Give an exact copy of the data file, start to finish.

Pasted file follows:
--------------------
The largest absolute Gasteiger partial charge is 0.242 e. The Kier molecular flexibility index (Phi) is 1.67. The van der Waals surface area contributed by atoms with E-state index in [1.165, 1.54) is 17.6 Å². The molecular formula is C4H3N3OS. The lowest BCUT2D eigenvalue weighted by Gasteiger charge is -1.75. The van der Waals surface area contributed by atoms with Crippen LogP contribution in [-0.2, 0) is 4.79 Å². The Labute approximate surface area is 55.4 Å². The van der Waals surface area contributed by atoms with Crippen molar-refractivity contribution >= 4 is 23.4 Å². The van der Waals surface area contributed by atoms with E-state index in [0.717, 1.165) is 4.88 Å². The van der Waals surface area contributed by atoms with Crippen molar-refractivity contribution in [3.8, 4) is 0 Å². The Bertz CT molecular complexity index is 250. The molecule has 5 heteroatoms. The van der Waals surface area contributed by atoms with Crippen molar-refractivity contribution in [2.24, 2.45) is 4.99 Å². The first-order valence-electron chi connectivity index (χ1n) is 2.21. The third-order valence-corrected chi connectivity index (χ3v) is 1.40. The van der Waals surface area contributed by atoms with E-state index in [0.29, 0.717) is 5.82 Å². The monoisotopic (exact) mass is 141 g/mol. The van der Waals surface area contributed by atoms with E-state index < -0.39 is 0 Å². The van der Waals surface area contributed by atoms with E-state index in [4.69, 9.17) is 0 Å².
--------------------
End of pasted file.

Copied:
The largest absolute Gasteiger partial charge is 0.242 e. The Kier molecular flexibility index (Phi) is 1.67. The van der Waals surface area contributed by atoms with E-state index in [1.165, 1.54) is 17.6 Å². The molecular formula is C4H3N3OS. The lowest BCUT2D eigenvalue weighted by Gasteiger charge is -1.75. The van der Waals surface area contributed by atoms with Crippen LogP contribution in [-0.2, 0) is 4.79 Å². The Labute approximate surface area is 55.4 Å². The van der Waals surface area contributed by atoms with Crippen molar-refractivity contribution >= 4 is 23.4 Å². The van der Waals surface area contributed by atoms with E-state index in [0.717, 1.165) is 4.88 Å². The van der Waals surface area contributed by atoms with Crippen molar-refractivity contribution in [3.8, 4) is 0 Å². The Bertz CT molecular complexity index is 250. The molecule has 5 heteroatoms. The van der Waals surface area contributed by atoms with Crippen molar-refractivity contribution in [2.24, 2.45) is 4.99 Å². The first-order valence-electron chi connectivity index (χ1n) is 2.21. The third-order valence-corrected chi connectivity index (χ3v) is 1.40. The van der Waals surface area contributed by atoms with E-state index in [0.29, 0.717) is 5.82 Å². The monoisotopic (exact) mass is 141 g/mol. The van der Waals surface area contributed by atoms with E-state index < -0.39 is 0 Å². The van der Waals surface area contributed by atoms with E-state index in [4.69, 9.17) is 0 Å².